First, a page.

"California is going to be a Mexican state; we are going to control all the institutions. If people don't like it they should leave." That chilling warning was given by 1998 Presidential Medal of Freedom recipient and founder of MALDEF, Mario Obeldo. Praised as a great American and a “hero” by then First Lady Hillary Clinton and California Gov. Gray  Davis, Obeldo has refused to back down from his racist forecast. Between 1996 and 1998 MALDEF raised over 9 million dollars from the Ford Foundation, the Rockefeller Foundation and the Carnegie Corporation to advance this goal.

 

MALDEF was key in the gutting of Californian Prop 187, which would have placed restrictions on illegals receiving state social aid. Putting legal and political pressure on Davis, they forced the state into dropping the appeals to overturn the district court decision striking down the referendum. On their website they trumpet their role in the usurpation of the people's power by the courts, “MALDEF is pleased in this victory of basic human and civil rights.”

 

One of the many goals of MALDEF is to prevent the spread of English-only laws, fighting to keep ineffectual bilingual education programs and multi-lingual election ballots. They have provided legal assistance and amicus briefs in a variety of cases that have resulted in the implementation of “reforms” legislated from the bench.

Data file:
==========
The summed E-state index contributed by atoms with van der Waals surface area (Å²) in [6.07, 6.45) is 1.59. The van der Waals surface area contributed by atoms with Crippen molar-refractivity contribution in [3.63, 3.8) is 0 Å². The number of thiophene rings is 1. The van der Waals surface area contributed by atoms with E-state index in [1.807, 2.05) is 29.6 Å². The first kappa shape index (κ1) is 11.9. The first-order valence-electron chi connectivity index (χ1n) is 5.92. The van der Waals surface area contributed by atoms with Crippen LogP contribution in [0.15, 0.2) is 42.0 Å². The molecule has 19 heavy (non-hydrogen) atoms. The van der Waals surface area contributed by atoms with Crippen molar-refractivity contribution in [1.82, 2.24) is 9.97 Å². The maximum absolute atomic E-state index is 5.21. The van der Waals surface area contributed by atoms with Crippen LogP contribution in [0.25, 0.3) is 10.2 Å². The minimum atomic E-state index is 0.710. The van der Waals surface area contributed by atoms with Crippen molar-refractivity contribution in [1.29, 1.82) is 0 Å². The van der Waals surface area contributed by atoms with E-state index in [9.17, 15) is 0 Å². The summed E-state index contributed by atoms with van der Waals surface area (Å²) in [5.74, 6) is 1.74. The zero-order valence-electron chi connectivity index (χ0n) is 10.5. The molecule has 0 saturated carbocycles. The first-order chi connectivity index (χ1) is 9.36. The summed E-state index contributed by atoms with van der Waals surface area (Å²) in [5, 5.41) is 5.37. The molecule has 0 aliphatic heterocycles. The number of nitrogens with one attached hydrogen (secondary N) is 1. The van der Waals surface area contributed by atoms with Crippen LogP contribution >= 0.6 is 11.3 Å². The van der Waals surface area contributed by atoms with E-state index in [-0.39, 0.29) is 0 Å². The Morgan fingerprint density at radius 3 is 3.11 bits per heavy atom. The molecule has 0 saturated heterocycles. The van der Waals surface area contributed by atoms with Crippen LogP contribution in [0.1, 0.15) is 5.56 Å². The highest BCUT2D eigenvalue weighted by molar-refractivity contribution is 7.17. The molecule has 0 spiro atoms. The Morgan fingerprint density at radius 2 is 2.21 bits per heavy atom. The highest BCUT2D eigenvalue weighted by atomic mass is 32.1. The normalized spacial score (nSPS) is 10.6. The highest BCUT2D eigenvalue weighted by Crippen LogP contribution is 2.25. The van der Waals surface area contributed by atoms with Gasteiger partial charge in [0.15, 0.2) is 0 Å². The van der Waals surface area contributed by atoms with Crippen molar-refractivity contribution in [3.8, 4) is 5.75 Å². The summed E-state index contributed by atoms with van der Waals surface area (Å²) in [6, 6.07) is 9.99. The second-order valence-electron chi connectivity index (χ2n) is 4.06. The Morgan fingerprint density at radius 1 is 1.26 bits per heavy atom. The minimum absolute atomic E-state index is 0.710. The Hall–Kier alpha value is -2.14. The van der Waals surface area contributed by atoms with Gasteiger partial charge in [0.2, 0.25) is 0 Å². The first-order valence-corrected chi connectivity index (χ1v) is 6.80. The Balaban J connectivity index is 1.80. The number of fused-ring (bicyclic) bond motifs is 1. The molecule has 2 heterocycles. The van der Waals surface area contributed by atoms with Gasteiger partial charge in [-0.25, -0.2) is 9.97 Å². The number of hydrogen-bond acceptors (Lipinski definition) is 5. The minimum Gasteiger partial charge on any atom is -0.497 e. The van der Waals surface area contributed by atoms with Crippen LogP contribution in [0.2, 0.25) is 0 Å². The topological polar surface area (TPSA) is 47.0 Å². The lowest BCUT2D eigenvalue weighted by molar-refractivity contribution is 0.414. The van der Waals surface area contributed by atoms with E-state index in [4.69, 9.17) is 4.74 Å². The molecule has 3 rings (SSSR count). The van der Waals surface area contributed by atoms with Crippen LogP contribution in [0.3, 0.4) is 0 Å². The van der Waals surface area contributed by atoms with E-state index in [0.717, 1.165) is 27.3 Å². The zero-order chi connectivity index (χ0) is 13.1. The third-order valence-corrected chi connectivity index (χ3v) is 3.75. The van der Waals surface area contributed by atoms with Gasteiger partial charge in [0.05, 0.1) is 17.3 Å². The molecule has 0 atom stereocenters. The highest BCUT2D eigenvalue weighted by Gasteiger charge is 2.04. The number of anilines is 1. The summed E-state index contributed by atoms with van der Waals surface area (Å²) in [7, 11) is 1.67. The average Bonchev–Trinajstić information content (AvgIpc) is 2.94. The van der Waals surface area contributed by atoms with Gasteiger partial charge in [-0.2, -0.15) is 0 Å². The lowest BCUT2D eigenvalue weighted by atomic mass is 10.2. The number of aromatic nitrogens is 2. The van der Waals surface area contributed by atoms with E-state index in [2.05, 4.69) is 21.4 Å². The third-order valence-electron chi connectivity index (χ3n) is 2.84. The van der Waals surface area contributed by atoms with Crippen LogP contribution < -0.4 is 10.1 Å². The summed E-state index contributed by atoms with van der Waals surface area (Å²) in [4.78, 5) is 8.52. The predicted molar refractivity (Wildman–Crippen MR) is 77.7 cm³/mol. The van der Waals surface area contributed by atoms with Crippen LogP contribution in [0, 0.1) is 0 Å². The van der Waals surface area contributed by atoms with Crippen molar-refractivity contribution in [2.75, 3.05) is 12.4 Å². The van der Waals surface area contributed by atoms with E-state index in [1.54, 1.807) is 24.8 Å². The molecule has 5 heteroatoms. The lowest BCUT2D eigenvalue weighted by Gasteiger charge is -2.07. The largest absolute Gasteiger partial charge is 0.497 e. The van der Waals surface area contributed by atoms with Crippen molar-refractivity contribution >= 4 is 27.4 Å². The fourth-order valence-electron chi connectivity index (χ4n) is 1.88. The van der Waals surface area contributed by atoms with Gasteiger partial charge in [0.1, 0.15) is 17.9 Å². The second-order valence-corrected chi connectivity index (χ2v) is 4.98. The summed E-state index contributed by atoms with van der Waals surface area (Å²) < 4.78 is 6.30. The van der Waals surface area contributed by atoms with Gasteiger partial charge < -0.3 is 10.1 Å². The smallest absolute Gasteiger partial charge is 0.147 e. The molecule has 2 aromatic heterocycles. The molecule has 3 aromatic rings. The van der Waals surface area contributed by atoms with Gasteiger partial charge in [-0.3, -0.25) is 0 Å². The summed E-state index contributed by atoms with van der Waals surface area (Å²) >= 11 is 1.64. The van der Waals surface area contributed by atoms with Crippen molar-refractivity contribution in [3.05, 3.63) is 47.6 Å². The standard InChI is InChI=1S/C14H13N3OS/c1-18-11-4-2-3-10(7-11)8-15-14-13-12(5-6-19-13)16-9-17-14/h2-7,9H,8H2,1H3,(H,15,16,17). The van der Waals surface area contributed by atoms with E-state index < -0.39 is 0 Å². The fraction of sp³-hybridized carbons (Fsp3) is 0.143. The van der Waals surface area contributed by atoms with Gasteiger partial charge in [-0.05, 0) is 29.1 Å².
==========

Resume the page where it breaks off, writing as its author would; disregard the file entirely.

In a recent policy paper, MALDEF has presented what they call a constitutional argument against the use of local and state police enforcement of federal immigration law. Citing concerns of racial profiling and the disparity of enforcement against Mexican illegals they claim that local law enforcement agencies are not trained to deal with the sensitive nature of protecting the civil rights of naturalized citizens.

 

“The reason that we don’t want state and local police involved in immigration enforcement…it’s very, very bad for public safety,” MALDEF Immigration Rights Attorney Katherine Culliton told Frontpagemag.com. “If immigrants are afraid that they may get deported, they don’t report crimes. We know of cases of domestic violence where people don’t call. The overwhelming problem is that when immigrants don’t report crimes because they are afraid, then we’re all a lot less safe.”

 

But Houston Police Officer John Nickell, whose city has a sanctuary policy, disagreed when he testified before the House Judiciary Committee in February: